The Trudi Spot

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Yesterday we went out for about 100km. I had hoped to ride 4 1/2 hours, but it wasn’t as warm as I’d hoped. And it was a little breezy. I’m not sure if it was because I hadn’t ridden in a week or that I’m kind of tired from riding hard for the last 3 days, but I wasn’t feeling as good as I have been.

We had a pretty good group that showed up. But, it is February form and there is a big extreme on fitness levels. That being the case, I ended up on the front end of the group for most of the way, which is fine by me normally. Yesterday I would have liked to sit on for the whole day.

Anyway, Trudi has been riding pretty consistently since she got back from Europe late last fall. She is just starting to get a resemblance of form back, just in time to head back to Europe again and not ride for months. But, she has a tenacity for staying on even when she doesn’t have the form. She has this technique of cherry picking the best draft. I don’t know where the saying came from, but it is now known as the Trudi spot on our rides. It doesn’t matter which direction the wind is from, she takes the middle, tucked in out of the wind. It is a very good survival trait.

I think that we should all look for the Trudi spot every once in a while. The closer it is to the end of a race and the harder it is going, the more important that spot is. That is the spot that the Pro teams are trying to create for their sprinters at the end of the race, the spot that keeps their guy out of harms way and comfortable, while using the least amount of energy. That spot is different at all times during the race, but we should all strive to at least recognize where the Trudi spot each and every race, or hard ride, and then try to attain that position when it is most important. I guarantee that your results will reflect the effort.

I'm sure Bill is stoked since the wind is blowing pretty hard from the right here.

8 thoughts on “The Trudi Spot

  1. Brad Carvey

    I am almost always the slowest/weakest/oldest rider in any group ride. Even back when I rode in the 70s, I rode with people that were faster then me (Norm Alvis, Harvey Nitz …).

    I have all kinds of tricks, like the Trudy Spot, for group rides. Most don’t apply to racing, but help staying with a training group.

    For example, I memorize all of the lights and how long they last. When I know we will get a red light, I ease off to maximize my rest.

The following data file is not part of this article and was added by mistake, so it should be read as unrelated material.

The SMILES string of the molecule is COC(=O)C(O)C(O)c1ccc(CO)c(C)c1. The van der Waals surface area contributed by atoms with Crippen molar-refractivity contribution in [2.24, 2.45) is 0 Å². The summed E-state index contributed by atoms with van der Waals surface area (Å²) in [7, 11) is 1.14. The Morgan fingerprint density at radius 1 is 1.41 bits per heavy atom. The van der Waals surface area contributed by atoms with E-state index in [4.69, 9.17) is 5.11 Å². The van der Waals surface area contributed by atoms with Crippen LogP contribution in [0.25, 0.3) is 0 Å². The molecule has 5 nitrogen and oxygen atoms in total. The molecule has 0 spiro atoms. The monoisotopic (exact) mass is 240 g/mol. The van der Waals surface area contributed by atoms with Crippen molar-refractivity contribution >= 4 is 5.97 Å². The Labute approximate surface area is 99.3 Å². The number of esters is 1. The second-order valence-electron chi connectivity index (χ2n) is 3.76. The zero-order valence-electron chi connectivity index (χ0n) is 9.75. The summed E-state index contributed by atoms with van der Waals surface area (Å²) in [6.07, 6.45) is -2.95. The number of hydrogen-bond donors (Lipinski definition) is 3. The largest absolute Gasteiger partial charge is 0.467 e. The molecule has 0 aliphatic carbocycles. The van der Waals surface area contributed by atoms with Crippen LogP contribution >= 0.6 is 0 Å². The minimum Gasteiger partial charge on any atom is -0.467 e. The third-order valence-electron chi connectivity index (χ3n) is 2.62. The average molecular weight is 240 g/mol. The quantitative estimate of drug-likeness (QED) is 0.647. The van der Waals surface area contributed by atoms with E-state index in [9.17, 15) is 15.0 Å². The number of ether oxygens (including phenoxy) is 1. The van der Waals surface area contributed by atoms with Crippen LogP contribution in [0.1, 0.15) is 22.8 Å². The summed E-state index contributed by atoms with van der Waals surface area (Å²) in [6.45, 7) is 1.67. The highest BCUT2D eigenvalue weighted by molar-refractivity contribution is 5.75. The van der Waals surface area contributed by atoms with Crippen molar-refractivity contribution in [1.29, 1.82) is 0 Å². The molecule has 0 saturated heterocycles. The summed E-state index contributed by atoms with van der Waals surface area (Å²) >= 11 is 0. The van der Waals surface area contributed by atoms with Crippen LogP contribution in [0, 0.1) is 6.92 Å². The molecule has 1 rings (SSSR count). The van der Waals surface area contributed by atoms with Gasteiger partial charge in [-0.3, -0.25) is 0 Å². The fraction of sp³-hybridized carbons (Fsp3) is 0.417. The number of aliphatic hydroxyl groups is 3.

I use stop lights to manipulate my place in line so I get pulls on downhills. I think ahead on pulls, so I don’t get a pull right before a big uphill.
    Most people, on a training ride will push an uphill, but ease off past the top. I learn how much I can let them get a head on a climb, then I maintain my steady effort, to catch them after the top and before they regroup and start going hard again.

    I have a long list of group riding tactics that you have probably never needed.


  2. Steve Wathke

    Poor Bill. When everyone knows your reputation as a strong rider then they think you don’t mind being stuck out there In the wind. The price of being strong.

  3. tilford97 Post author

    Brad-I know you’re a really smart guy, but I have to give you a pointer here. If you can stay with the group on the hills, then it would be to your advantage for you to pull on the hills and not downhill. Think about it-the drafting uphill is nearly nonexistent and then on the downhills you can coast, expending no energy, while the guy at the front has to still pedal.

  4. Allen

    Glad to hear that you didn’t enjoy yesterday’s chilly wind either… I was thinking I was just having a bad day. I am hoping that this afternoon’s ride is better…

  5. jp

    Love it Trudi – I’m almost always the only female on rides and very small, I follow the same tactic in order to survive till the end without getting dropped. People think I’m strong, which by far I am not, its just the ability to stay protected and positioning and use the others to make it to the end.

  6. Brad Carvey

    I was trying to make a few points about how us weaker riders survive in a group ride pack, which is different then surviving in a race pack.

    I should also point out that, with the exception of Patrick Morrissey, I don’t ride with anyone that really knows what they are doing.

    On shorter climbs, groups tend to go hard for the top and then ease off. It’s more economical for me to follow at a sub max effort, and not blow up. If I maintain the same effort up and over the hill, I can catch them before they regroup. If I gauge it correctly, I can get up the hill, not get dropped and use less energy then trying to stay with them.

  7. SB

    It’s probably non-p.c. but I’ve noticed women riders tend to be smarter about drafting than male riders of the same experience / fitness level. I know lots of guys who eat more wind than necessary, but most lady riders are well acquainted with the Trudi Spot.


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